Guan Liuhan, a female soldier at the garrison, recalled that many of her peers were sent onto the streets together with their male comrades to help clean up the mess.

"The typhoon was so powerful that the roof of our residential building was blown off. To be honest, we girls were frightened, but none of us quit when we were summoned by the commanding officer, who told us to make ready for relief tasks outside our base," she said.

"After we got to the site where we were ordered to assist residents, I literally saw a 'mountain of garbage' on the street and nearly all the small buildings along the street had been destroyed."

Guan said she and her comrades used every minute to clear the waste and debris on the street, including large amounts of decaying, fetid fish and shrimps.

"When we returned to our base, I found my clothes smelled very bad. So I asked my sergeant if I could take them off," Guan recalled. "She replied, 'This is exactly the time a soldier should be prepared for orders to be mobilized'. It was then that I realized what it means to be a PLA soldier."

According to garrison statistics, the troops worked for three consecutive days in alternate shifts, helping to clear 120.5 kilometers of road and remove more than 700 truckloads of garbage and debris.

Local people used many methods to express the gratitude they felt to the soldiers.

About 150,000 residents, roughly 25 percent of Macao's population, wrote their names, words of gratitude and blessings on 17 scrolls, which were handed to the garrison's commander by representatives from all walks of life.

"The PLA soldiers are like our family members, and they truly care about us," said Lau Sin Peng, a distinguished educator in Macao, quoted by China Radio International.

"We were extremely happy when we saw them come out to help us after Hato, and they really did many good things for us. In the past, it was only in movies and books that we heard the saying that the PLA members are the people's soldiers. After the typhoon, our personal experiences told us that it is true."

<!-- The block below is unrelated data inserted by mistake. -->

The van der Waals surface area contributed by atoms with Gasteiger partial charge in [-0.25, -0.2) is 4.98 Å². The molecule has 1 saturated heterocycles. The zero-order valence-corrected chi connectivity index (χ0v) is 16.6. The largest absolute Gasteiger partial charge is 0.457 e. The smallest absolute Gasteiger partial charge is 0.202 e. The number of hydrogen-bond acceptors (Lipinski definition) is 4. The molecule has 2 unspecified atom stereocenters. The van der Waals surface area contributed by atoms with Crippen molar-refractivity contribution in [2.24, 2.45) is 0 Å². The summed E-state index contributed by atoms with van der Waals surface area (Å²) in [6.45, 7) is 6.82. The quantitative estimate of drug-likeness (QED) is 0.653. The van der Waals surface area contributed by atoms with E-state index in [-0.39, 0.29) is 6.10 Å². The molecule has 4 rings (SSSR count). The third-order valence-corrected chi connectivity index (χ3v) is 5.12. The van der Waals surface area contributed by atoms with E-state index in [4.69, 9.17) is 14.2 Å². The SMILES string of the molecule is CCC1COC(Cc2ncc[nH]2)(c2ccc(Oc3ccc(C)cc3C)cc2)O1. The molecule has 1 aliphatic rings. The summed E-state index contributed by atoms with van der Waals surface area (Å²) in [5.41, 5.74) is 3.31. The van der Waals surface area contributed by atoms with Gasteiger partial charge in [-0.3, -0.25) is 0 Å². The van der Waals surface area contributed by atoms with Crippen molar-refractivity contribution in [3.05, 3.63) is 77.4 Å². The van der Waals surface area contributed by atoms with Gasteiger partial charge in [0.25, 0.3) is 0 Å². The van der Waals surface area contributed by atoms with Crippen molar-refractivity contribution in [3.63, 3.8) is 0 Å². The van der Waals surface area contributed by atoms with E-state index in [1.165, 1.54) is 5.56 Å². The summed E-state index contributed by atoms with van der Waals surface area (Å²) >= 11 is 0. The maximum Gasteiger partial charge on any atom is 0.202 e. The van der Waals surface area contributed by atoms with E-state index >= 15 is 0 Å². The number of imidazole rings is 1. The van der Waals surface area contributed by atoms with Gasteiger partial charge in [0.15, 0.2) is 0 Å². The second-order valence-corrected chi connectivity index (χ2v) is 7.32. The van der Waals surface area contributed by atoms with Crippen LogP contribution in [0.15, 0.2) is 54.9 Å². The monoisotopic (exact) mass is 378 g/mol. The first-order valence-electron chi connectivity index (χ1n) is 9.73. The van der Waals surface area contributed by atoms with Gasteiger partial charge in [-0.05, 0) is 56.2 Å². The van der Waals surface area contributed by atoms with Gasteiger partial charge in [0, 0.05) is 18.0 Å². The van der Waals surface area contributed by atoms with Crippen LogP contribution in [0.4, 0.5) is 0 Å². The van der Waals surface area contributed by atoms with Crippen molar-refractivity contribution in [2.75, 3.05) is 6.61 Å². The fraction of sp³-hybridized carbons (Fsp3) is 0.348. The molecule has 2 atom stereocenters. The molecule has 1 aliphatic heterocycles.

In a handwritten letter sent to President Xi Jinping in June, students at the Premier School Affiliated to Hou Kong Middle School in Macao said the sight of PLA soldiers using all their strength to help people affected by the typhoon taught them the real meaning of the word "motherland".

Meanwhile, Xinhua News Agency cited the result of a recent poll in Macao showing that the PLA Macao Garrison has maintained a 99 percent approval rate from local people for several years.

  Female soldiers perform stunts in front of civilians. YE HUAMIN/XINHUA

Diligence and duty

Reviewing the 20 years of its existence in Macao, the PLA garrison said its troops have honored their mission and diligently fulfilled their duties.

"Along with the successful implementation of the principle of 'one country, two systems', the garrison is one of the foundations of stability and prosperity in Macao, supporting the continuation of 'one country, two systems'. Our soldiers have proved that they deserve the trust given by the motherland and the people," the garrison said in a statement.

"During the past two decades, we have witnessed our troops and the Macao people move together toward the same goal of realizing the great national rejuvenation, and, at the same time, develop a deep-rooted, harmonious bond," the statement added.

Edmund Ho Hau-wah, a vice-chairman of the National Committee of the Chinese People's Political Consultative Conference and the first chief executive of the Macao SAR, said the PLA Macao Garrison is a pillar to safeguard the principle of 'one country, two systems', and it guarantees Macao's prosperity and stability.

"We feel privileged and proud that we have these brave and lovely soldiers as our guardians," he said.

Fang Zhao in Macao and Zhang Yi in Beijing contributed to this story.

(For the latest China news, Please follow People's Daily on Twitter and Facebook)(Web editor: Shi Xi, Liang Jun)